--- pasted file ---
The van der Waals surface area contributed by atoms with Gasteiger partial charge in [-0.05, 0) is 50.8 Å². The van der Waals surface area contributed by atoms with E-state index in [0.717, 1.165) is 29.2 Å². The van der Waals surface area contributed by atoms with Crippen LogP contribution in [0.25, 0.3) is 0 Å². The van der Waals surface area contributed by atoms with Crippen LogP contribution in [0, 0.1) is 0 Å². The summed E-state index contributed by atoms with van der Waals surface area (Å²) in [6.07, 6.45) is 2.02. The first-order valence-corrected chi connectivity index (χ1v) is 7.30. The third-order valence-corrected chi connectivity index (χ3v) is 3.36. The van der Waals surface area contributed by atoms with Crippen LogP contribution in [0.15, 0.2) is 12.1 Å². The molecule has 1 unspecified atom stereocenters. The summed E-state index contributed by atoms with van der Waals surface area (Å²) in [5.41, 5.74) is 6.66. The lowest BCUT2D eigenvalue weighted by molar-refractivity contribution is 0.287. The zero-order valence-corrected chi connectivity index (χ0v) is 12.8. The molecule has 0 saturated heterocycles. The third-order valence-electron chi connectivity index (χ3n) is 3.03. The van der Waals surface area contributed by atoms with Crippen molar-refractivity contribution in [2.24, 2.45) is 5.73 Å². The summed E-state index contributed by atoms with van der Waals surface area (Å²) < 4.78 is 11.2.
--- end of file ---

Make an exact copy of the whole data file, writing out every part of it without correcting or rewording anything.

The van der Waals surface area contributed by atoms with Gasteiger partial charge in [-0.05, 0) is 50.8 Å². The van der Waals surface area contributed by atoms with E-state index in [0.717, 1.165) is 29.2 Å². The van der Waals surface area contributed by atoms with Crippen LogP contribution in [0.25, 0.3) is 0 Å². The van der Waals surface area contributed by atoms with Crippen LogP contribution in [0, 0.1) is 0 Å². The summed E-state index contributed by atoms with van der Waals surface area (Å²) in [6.07, 6.45) is 2.02. The first-order valence-corrected chi connectivity index (χ1v) is 7.30. The third-order valence-corrected chi connectivity index (χ3v) is 3.36. The van der Waals surface area contributed by atoms with Crippen LogP contribution in [0.15, 0.2) is 12.1 Å². The molecule has 1 unspecified atom stereocenters. The summed E-state index contributed by atoms with van der Waals surface area (Å²) in [5.41, 5.74) is 6.66. The lowest BCUT2D eigenvalue weighted by molar-refractivity contribution is 0.287. The zero-order valence-corrected chi connectivity index (χ0v) is 12.8. The molecule has 0 saturated heterocycles. The third-order valence-electron chi connectivity index (χ3n) is 3.03. The van der Waals surface area contributed by atoms with Crippen molar-refractivity contribution in [2.24, 2.45) is 5.73 Å². The summed E-state index contributed by atoms with van der Waals surface area (Å²) < 4.78 is 11.2.